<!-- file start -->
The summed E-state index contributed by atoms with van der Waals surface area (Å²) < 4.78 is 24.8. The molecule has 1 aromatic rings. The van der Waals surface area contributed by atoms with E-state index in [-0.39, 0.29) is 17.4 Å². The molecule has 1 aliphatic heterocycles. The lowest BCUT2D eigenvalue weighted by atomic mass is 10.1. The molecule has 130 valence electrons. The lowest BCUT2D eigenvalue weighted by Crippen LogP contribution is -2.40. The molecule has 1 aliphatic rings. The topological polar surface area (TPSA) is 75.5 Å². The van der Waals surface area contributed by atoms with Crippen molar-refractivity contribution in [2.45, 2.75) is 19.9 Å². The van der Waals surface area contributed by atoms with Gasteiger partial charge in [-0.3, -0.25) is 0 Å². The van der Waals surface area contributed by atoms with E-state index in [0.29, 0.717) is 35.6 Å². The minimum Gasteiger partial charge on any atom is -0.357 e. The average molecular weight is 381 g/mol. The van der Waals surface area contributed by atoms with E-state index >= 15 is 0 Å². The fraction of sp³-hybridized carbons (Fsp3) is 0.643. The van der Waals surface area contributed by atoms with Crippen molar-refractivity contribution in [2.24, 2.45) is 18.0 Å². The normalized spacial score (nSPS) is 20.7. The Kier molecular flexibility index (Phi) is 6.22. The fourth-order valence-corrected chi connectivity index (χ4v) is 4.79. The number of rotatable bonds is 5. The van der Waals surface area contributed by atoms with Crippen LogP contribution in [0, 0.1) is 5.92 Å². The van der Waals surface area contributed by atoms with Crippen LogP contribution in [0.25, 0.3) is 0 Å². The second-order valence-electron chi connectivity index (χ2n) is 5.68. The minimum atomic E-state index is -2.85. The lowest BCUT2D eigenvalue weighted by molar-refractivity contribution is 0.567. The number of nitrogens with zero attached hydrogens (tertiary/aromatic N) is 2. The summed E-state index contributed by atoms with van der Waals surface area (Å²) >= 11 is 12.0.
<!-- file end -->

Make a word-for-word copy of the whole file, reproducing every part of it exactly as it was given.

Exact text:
The summed E-state index contributed by atoms with van der Waals surface area (Å²) < 4.78 is 24.8. The molecule has 1 aromatic rings. The van der Waals surface area contributed by atoms with E-state index in [-0.39, 0.29) is 17.4 Å². The molecule has 1 aliphatic heterocycles. The lowest BCUT2D eigenvalue weighted by atomic mass is 10.1. The molecule has 130 valence electrons. The lowest BCUT2D eigenvalue weighted by Crippen LogP contribution is -2.40. The molecule has 1 aliphatic rings. The topological polar surface area (TPSA) is 75.5 Å². The van der Waals surface area contributed by atoms with Crippen molar-refractivity contribution in [2.45, 2.75) is 19.9 Å². The van der Waals surface area contributed by atoms with Gasteiger partial charge in [-0.3, -0.25) is 0 Å². The van der Waals surface area contributed by atoms with E-state index in [0.29, 0.717) is 35.6 Å². The minimum Gasteiger partial charge on any atom is -0.357 e. The average molecular weight is 381 g/mol. The van der Waals surface area contributed by atoms with E-state index >= 15 is 0 Å². The fraction of sp³-hybridized carbons (Fsp3) is 0.643. The van der Waals surface area contributed by atoms with Crippen molar-refractivity contribution in [2.24, 2.45) is 18.0 Å². The normalized spacial score (nSPS) is 20.7. The Kier molecular flexibility index (Phi) is 6.22. The fourth-order valence-corrected chi connectivity index (χ4v) is 4.79. The number of rotatable bonds is 5. The van der Waals surface area contributed by atoms with Crippen LogP contribution in [0, 0.1) is 5.92 Å². The van der Waals surface area contributed by atoms with Crippen LogP contribution in [0.25, 0.3) is 0 Å². The second-order valence-electron chi connectivity index (χ2n) is 5.68. The minimum atomic E-state index is -2.85. The lowest BCUT2D eigenvalue weighted by molar-refractivity contribution is 0.567. The number of nitrogens with zero attached hydrogens (tertiary/aromatic N) is 2. The summed E-state index contributed by atoms with van der Waals surface area (Å²) >= 11 is 12.0.